As more and more scholars re-examine the data, the story of a Reformation that wholly ignored mission is being replaced by one in which the “Reformation as a whole was mission”, to borrow historian Scott Hendrix’s lapidary phrase.
By way of example, consider Peter Martyr Vermigli (1499-1562), for whom the notion that the Reformers didn’t care about the global spread of the gospel would have come as something of a surprise.
In his earlier days, Vermigli was an influential theologian, preacher and abbot in Roman Catholic Italy. He came to embrace Protestant theology in the 1530s and began a reformation in the northern Italian city of Lucca.
In 1542, finding himself too well known, Vermigli evaded arrest and inquisitorial trial by fleeing to the relative safety of the Protestant north. He spent the rest of his life as a trailblazing Reformed theologian and churchman who profoundly impacted three regions of Protestant Europe: the Holy Roman Empire (from Strasbourg), the Swiss Confederacy (from Zurich), and the Kingdom of England (from Oxford).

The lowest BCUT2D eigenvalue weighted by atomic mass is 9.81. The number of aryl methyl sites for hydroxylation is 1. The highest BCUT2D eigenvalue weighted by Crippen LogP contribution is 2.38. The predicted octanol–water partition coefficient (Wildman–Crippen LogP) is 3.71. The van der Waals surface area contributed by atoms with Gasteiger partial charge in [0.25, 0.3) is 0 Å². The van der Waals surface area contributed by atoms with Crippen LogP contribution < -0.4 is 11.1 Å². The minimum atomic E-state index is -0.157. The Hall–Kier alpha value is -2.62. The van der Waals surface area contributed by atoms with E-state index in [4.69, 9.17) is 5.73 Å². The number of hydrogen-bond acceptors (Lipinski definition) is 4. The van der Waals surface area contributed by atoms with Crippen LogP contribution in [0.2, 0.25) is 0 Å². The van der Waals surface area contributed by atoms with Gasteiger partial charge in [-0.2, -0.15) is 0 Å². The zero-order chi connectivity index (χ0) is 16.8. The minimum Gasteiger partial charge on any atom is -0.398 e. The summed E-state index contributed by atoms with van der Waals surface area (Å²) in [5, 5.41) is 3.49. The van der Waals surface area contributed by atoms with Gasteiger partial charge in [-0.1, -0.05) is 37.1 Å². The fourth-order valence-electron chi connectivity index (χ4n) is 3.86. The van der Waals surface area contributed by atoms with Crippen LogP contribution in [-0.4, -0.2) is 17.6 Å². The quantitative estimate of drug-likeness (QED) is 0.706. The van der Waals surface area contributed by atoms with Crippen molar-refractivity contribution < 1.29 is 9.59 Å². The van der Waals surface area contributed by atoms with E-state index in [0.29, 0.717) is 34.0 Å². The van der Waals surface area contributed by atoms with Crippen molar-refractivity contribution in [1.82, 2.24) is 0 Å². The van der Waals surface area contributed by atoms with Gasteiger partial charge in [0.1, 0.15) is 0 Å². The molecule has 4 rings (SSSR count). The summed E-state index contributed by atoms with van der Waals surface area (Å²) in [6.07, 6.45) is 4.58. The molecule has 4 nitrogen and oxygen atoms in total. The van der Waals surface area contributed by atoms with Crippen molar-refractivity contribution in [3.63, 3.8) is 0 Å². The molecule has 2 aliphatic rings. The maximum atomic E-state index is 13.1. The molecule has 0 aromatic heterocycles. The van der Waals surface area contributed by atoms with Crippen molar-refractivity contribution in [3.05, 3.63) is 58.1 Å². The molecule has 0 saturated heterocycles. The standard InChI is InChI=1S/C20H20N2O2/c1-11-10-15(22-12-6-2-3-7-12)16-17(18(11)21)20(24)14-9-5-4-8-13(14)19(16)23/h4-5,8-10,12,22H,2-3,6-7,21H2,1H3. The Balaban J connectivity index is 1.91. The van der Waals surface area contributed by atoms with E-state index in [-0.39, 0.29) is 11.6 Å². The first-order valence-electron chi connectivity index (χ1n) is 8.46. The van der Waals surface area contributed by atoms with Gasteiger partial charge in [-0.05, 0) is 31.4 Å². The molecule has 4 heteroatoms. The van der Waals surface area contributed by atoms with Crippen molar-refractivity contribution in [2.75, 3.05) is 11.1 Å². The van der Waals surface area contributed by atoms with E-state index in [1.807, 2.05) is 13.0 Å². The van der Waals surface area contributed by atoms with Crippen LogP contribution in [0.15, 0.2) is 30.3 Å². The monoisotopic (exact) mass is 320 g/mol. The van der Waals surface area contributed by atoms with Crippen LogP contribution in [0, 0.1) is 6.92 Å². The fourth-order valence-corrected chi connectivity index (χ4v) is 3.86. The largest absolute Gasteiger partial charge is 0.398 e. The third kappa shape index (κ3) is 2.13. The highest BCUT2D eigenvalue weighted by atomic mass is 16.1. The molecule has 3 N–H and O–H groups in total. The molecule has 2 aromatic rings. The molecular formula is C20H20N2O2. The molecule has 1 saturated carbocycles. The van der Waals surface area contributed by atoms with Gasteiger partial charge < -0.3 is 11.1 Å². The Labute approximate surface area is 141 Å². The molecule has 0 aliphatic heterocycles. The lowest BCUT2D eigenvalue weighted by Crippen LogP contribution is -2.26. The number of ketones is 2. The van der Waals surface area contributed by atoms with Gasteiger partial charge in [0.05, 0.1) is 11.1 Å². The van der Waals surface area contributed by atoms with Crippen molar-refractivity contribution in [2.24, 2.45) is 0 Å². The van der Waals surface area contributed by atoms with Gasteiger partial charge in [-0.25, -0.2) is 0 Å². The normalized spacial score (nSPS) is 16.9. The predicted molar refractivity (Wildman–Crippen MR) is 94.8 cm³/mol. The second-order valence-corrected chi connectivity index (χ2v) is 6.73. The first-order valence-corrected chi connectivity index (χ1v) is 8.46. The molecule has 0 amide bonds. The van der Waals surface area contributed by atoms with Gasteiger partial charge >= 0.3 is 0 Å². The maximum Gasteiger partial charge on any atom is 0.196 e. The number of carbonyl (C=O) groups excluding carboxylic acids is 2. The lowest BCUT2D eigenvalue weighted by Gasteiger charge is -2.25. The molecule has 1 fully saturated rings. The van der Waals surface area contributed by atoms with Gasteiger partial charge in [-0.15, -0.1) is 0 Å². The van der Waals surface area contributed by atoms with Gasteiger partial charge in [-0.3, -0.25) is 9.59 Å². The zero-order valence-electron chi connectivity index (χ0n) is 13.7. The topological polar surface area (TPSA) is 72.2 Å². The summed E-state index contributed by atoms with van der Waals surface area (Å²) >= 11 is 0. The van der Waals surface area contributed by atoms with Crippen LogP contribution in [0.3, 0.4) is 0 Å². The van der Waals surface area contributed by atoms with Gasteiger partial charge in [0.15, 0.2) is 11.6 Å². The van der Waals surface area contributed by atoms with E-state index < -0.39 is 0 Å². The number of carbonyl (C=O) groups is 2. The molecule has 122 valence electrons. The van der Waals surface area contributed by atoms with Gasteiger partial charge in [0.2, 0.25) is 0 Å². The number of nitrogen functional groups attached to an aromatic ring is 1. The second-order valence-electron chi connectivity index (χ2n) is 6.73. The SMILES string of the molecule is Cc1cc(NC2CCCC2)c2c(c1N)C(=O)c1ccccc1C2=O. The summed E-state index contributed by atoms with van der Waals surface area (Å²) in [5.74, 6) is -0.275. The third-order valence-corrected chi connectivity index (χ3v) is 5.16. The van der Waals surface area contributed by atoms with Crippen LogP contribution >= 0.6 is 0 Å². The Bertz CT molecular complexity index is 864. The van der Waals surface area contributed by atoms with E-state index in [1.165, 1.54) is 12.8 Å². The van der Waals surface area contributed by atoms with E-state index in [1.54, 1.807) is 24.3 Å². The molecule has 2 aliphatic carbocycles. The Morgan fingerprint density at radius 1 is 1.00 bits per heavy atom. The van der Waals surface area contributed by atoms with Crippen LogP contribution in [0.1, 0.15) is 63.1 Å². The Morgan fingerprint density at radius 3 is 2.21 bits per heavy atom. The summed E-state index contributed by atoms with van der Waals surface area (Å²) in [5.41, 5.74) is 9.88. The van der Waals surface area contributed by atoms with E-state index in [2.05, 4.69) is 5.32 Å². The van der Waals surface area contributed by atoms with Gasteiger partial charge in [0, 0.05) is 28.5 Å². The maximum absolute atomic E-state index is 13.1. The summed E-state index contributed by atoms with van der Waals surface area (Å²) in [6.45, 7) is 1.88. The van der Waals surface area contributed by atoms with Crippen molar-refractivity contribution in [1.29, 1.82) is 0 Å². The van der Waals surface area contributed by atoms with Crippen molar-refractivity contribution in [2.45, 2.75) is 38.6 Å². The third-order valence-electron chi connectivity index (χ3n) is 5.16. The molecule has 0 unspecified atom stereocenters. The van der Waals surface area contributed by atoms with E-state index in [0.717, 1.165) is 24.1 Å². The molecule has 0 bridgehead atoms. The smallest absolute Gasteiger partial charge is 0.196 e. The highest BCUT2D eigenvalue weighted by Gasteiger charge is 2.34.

One of Vermigli’s most popular works is his Sacred Prayers from the Psalms of David, which provide a unique window into his theological heart. They’re also a rich devotional supplement for anyone reading through the Psalms, in part because they absolutely drip with a global vision for Christ’s kingdom and challenge us to locate our own Christian experience within the larger story of God using his people to build his church around the world. This emphasis is no surprise, for the Psalms have the power to shape the hearts and minds of those who read, pray and sing them regularly.
Consider this gem drawn out of Psalm 47:
Good Father, grant that our sins may not impede your kingdom. Continue to conquer new people for the faith and make nations, which so far have been without the faith, obey your word. You have chosen for yourself the Church as a choice and special inheritance; may you be greatly glorified in her forever by exquisite melodies and hymns so that all people may possess you, praise you, and sing to you as their king.
Mission mindedness? Check. Global vision? Check. Unreached people groups? Check. But there’s something else here as well. Vermigli’s prayer flows out of his awareness of the church’s own sins and a request that they not undermine the advance of Christ’s kingdom. That’s a humble and self-effacing way to approach cross-cultural evangelism that doesn’t jibe with the stereotypical bad missionary who lugs along a sense of his own superiority while sojourning abroad. Read the full article by Patrick O’Banion.